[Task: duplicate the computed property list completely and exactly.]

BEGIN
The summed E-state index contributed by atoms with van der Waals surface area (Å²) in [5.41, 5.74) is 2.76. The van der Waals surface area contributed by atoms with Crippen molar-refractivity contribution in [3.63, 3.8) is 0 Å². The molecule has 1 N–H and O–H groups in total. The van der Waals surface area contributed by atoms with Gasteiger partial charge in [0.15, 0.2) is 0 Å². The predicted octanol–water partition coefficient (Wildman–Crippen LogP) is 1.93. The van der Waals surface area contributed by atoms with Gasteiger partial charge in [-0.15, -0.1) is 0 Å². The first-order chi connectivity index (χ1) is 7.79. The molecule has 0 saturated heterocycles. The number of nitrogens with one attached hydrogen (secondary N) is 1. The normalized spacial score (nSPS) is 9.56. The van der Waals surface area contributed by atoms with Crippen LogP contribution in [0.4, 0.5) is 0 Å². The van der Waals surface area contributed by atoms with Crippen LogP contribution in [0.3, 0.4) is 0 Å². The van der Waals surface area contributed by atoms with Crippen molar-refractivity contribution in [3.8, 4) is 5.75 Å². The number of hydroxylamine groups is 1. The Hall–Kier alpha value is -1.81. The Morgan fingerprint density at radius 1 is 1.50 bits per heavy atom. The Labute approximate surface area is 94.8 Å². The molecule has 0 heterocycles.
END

The summed E-state index contributed by atoms with van der Waals surface area (Å²) in [5.41, 5.74) is 2.76. The van der Waals surface area contributed by atoms with Crippen molar-refractivity contribution in [3.63, 3.8) is 0 Å². The molecule has 1 N–H and O–H groups in total. The van der Waals surface area contributed by atoms with Gasteiger partial charge in [0.15, 0.2) is 0 Å². The predicted octanol–water partition coefficient (Wildman–Crippen LogP) is 1.93. The van der Waals surface area contributed by atoms with Gasteiger partial charge in [-0.15, -0.1) is 0 Å². The first-order chi connectivity index (χ1) is 7.79. The molecule has 0 saturated heterocycles. The number of nitrogens with one attached hydrogen (secondary N) is 1. The normalized spacial score (nSPS) is 9.56. The van der Waals surface area contributed by atoms with Crippen LogP contribution in [0.4, 0.5) is 0 Å². The van der Waals surface area contributed by atoms with Crippen LogP contribution in [0.3, 0.4) is 0 Å². The van der Waals surface area contributed by atoms with Crippen molar-refractivity contribution in [3.8, 4) is 5.75 Å². The number of hydroxylamine groups is 1. The Hall–Kier alpha value is -1.81. The Morgan fingerprint density at radius 1 is 1.50 bits per heavy atom. The Labute approximate surface area is 94.8 Å². The molecule has 0 heterocycles.